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Rupture process of the 2018 Hokkaido Eastern Iburi earthquake derived from strong motion and geodetic data
Earth, Planets and Spacevolume 71, Article number: 63 (2019)
The source rupture process of the 2018 Hokkaido Eastern Iburi earthquake was investigated by performing a joint inversion analysis using the strong motion and geodetic data. A fault model that consists of two fault planes was constructed by considering the relocated aftershock distribution and the focal mechanisms. The inversion result showed that the large slip occurred at approximately 22 km depth, which was much shallower than the hypocentral depth. Our results showed that the rupture initiated on the minor fault plane around the hypocenter and the major fault plane started to rupture 4–6 s after the rupture initiation. Although the shape of the minor fault plane has not been clearly determined, the major fault plane appears to be high-angle, east-dipping. An additional inversion with only the major fault plane showed that the strong ground motion near the source was mainly generated from the major fault plane. The total seismic moment estimated by the inversion with the two fault-plane model was 1.1 × 1019 Nm, which yielded an Mw of 6.6. Using the inversion result of the two fault-plane model, we simulated the ground surface and borehole waveforms at strong motion station IBUH03 where the large velocity pulse was observed on the ground surface. The simulations suggest that this large velocity pulse was generated from the combination of the large slip of the source and large site amplification of the velocity structure between the ground surface and borehole seismometers.
On September 5, 2018, at 18:08 (UTC), an MJMA (Japan Meteorological Agency (JMA) magnitude) 6.7 earthquake occurred in the eastern Iburi region in Hokkaido (Fig. 1). Strong ground motion generated by the earthquake and the induced landslides caused severe damage to the region. According to the Fire and Disaster Management Agency (2019), the earthquake caused 42 fatalities and 462 houses were completely destroyed. The hypocentral depth of the earthquake as determined by the JMA was 37 km, indicating that the earthquake was an inland earthquake. The source region is located in the west of the Hidaka Mountains (Fig. 1), which were formed due to collision between the Kuril arc and the northeast Japan arc. Because of this tectonic setting, seismic refraction/wide-angle reflection experiments across the Hidaka Mountains, which also cross the source region of the earthquake, were conducted to investigate the crustal evolution of the arc–arc collision zone (Iwasaki et al. 2004). The experiments revealed a thick and complex crustal structure in the source region of the earthquake. The complex structure has also been indicated by seismic tomography (Kita et al. 2012, 2014). The focal mechanism determined by the Global Centroid-Moment-Tensor (CMT) project (Ekström et al. 2012) showed this earthquake to be a reverse fault with an ENE–WSW pressure axis (Fig. 1) and it corresponds to the tectonic stress field in the region.
One of the notable features of this earthquake is that the maximum seismic intensity of 7, which is the largest value in the JMA seismic intensity scale, was observed at strong motion stations 47004 and IBUH01 near the source region despite the hypocentral depth of 37 km (Fig. 1). Moreover, velocity pulses with maximum amplitudes larger than 100 cm/s were observed in the ground surface records at stations such as 47004, HKD126, and IBUH03. To investigate the causes of these strong ground motions, it is necessary to investigate the rupture process of the earthquake in order to understand the physics of the source. Therefore, we performed a joint source inversion using strong motion and geodetic data. We used not only strong motion data but also geodetic data because the geodetic Green’s function is less sensitive to the velocity structure model than the strong motion Green’s function (Wald and Graves 2001), which makes the geodetic data useful for constructing a source model.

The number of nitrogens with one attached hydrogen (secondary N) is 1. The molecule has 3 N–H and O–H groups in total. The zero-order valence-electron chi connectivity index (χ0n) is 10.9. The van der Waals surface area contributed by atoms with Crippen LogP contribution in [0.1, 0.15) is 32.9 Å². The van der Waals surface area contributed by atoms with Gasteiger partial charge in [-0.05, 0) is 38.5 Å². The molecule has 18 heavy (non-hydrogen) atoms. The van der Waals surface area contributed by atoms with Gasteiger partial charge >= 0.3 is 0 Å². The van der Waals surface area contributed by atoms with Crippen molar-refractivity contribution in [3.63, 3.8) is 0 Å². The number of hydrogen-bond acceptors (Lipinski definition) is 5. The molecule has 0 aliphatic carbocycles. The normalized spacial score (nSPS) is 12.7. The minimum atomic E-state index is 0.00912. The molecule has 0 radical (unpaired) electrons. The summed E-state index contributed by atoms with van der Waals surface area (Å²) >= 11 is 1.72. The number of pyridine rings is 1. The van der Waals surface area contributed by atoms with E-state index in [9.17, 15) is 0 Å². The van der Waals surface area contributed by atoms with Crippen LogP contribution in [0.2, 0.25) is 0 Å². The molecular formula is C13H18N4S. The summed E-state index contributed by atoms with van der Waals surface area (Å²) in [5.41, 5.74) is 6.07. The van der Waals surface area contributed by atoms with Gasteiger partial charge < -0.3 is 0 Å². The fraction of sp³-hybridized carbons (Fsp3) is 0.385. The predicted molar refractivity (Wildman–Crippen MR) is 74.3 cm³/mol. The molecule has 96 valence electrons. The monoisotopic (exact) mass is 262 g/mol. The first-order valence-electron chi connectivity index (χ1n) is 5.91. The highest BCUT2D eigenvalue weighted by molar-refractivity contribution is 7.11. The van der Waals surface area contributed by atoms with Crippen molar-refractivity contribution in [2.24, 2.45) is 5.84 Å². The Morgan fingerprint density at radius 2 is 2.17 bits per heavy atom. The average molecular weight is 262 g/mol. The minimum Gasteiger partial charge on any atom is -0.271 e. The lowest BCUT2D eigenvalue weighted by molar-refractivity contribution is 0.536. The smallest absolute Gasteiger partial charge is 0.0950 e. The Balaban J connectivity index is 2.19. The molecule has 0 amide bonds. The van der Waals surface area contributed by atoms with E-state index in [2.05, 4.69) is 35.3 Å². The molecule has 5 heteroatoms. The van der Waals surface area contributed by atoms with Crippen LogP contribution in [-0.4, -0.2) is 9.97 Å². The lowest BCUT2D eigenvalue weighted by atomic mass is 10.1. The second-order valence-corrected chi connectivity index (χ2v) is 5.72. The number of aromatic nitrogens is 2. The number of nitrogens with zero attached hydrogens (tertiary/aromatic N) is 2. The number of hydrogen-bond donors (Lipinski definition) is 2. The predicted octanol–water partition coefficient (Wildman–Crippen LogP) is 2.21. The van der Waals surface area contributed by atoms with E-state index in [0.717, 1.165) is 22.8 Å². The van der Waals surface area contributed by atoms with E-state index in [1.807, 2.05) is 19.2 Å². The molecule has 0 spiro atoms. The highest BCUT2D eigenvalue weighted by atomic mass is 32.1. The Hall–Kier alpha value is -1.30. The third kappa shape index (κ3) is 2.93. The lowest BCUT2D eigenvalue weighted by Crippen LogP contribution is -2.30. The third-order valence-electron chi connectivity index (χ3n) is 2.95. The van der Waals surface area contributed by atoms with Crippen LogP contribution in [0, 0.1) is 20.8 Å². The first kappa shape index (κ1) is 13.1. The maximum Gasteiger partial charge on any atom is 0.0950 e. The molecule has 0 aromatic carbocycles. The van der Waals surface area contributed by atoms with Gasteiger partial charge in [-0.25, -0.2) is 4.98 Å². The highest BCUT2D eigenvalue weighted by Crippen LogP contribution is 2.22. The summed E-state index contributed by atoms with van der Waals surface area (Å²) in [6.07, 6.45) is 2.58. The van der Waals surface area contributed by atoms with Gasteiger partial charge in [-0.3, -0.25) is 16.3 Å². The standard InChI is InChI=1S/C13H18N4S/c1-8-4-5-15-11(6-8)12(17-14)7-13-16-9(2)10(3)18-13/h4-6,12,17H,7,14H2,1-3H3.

Data and methods
We selected 11 strong motion stations from K-NET, KiK-net, and JMA stations considering hypocentral distance and azimuthal distribution (Fig. 1). We used borehole records for the KiK-net stations. For the inversion analysis, we used velocity waveforms obtained by integrating the acceleration waveforms. We also applied a band-pass filter between 0.05 and 0.4 Hz to the velocity waveforms and resampled them with 0.25 s intervals. We excluded a UD component at station IBUH03 whose sensor was broken and a UD component at station 47004 that seemed to contain a large amount of noise; thus, we used 31 components of 11 strong motion stations. For the geodetic data, we used the daily coordinate of the F3 solution of the Geospatial Information Authority of Japan (GSI) (Nakagawa et al. 2009). We used the horizontal components of 12 Global Navigation Satellite System Earth Observation Network System (GEONET) stations whose epicentral distances were less than 60 km (Fig. 1), except for two stations whose tilts were reported after the earthquake (GSI 2018). We set station 960503 as a reference station (Fig. 1) and calculated the coseismic displacement by comparing 5 days averages between 2 and 6 days prior to and after the earthquake.
We used the inversion method developed by Yoshida et al. (1996) and Hikima and Koketsu (2005). The method is based on the multi-time-window linear inversion method and the linear problem is solved using the nonnegative least squares method under the spatiotemporal smoothness constraint. The weight of the spatiotemporal smoothness constraint is determined by minimizing the Akaike’s Bayesian information criterion (Akaike 1980). We calculated strong motion Green’s functions using the method of Kohketsu (1985). For each of the strong motion stations, we constructed an averaged one-dimensional (1D) velocity structure model between the source and the station from the Japan Integrated Velocity Structure Model (JIVSM) (Koketsu et al. 2008, 2012). We calculated the geodetic Green’s functions using the method of Zhu and Rivera (2002). We constructed an averaged 1D velocity structure model of the area shown in Fig. 1 from the JIVSM and used it for all GEONET stations.